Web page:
What I found there was a small cluster of women looking very pleased with themselves. They were centred around a table of small glass bottles, with labels as curious as Alice’s, and potions inside with potentially similar effects. ‘The best thing’, one lady said, ‘is to try them all, then go round again just to be sure!’.
The bottles contained the homemade spirits, mainly gin & vodka, which had been judged that afternoon. I tried a few in a little shot glass. My favourites were a redcurrant gin (and normal I hate gin) and a blackberry vodka. The pomegranate gin was lovely too. The plum gin I didn’t enjoy. After a few of these, and nowhere near a full round, I had to admit to being a lightweight, and I left the growing crowd to continue their quality control mission with the fragrant and colourful bottles of hand picked grog.
I went upstairs and responsibly got ready for bed. On the landing, I came across a small group of women knitting. I sat with them and asked what they were making. ‘Hearts for the victims of Grenfell’ was the immediate answer. There was also a basket of part made fidget quilts, used to help people with dementia. Even at 11pm these women were doing productive things, with love and care. We began talking about ourselves, and I found an unexpected commonality with them. My eldest son has a learning disability and autism. One of their sons had severe epilepsy, another had a son with Fragile X. We talked about the difficulties of the ‘support system’, how traumatic the repeated assessments can be, and the subjects of work and relationships for people that are ‘different’. It was an open conversation, and reinforced the feeling of community I had already been experiencing.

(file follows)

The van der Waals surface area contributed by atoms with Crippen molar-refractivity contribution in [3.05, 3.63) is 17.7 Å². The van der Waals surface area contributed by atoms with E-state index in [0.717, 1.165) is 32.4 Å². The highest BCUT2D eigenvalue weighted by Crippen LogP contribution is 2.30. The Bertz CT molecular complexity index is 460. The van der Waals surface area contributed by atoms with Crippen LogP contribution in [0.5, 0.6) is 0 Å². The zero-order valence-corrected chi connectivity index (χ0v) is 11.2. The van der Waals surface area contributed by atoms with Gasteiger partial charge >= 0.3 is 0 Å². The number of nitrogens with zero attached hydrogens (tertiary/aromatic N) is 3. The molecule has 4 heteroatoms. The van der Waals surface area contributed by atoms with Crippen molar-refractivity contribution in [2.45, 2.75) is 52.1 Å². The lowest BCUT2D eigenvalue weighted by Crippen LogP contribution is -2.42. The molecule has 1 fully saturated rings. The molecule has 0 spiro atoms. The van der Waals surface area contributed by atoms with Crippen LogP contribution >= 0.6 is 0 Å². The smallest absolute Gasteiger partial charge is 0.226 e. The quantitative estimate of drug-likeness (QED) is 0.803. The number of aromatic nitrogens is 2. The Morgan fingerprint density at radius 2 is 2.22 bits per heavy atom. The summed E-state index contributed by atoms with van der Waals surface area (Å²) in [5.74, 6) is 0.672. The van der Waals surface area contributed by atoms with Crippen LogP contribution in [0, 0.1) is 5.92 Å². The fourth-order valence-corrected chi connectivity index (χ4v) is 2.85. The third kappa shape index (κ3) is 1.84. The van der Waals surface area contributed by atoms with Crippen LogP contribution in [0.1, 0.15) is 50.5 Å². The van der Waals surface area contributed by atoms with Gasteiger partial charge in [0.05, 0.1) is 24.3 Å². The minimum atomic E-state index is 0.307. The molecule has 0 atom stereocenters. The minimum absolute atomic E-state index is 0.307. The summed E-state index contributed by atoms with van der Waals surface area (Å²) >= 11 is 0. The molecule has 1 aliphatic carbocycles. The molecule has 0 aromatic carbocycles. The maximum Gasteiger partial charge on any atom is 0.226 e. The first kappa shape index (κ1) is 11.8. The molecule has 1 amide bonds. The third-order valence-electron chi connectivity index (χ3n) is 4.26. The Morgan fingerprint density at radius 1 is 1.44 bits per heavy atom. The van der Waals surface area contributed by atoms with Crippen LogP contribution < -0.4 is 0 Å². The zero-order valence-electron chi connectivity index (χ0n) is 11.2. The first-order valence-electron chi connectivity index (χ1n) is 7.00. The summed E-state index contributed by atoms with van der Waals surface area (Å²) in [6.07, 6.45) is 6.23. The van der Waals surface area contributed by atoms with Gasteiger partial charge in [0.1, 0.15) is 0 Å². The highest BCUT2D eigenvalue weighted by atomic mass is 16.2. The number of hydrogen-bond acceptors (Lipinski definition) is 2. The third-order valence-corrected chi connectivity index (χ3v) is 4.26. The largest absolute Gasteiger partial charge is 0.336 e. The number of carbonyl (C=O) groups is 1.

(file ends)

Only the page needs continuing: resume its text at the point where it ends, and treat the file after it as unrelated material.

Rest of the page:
Off to bed at a sensible hour while the party was still going on – sleep in the dorm room wasn’t much of a problem, though my room mate had a snore to wake the dead. The next day I woke feeling pretty clear and focussed, got some tea & packed my bags. I went into the barn again, to get ready for my next workshop. It had been beautifully tidied already. No food left unbelievably!
I had no fewer than 18 women making a catalan platter. It was very busy, particularly with the noisy decoupage group nearby, but I split my class into roughly two groups and we wove away the morning. More conversations emerged, this time about mental health problems in our families. One woman’s daughter had Borderline Personality Disorder, my mother was Bipolar and had a personality disorder as well. My mother is dead, but her daughter is still alive and adjusting to life beyond her illness. Brave and strong mothers abound.
It is a wonderful thing, after just a few hours of handwork, that women that do not know each other feel able to talk about their lives together. When you are living your own life with its myriad of complexities, pain and heartache, and looking at it from the inside, it can be isolating and frightening. Finding time and opportunity to touch the hearts of others experiencing similar journeys is valuable beyond measure.
So my unusual job has led me to an unofficial place, and community is the end result. Though not straightforward, and usually pretty challenging, my work does take me places many jobs cannot. This one was an insight into a type of mainstream subculture I didn’t even know existed.
Who knows – perhaps I may join the WI after all?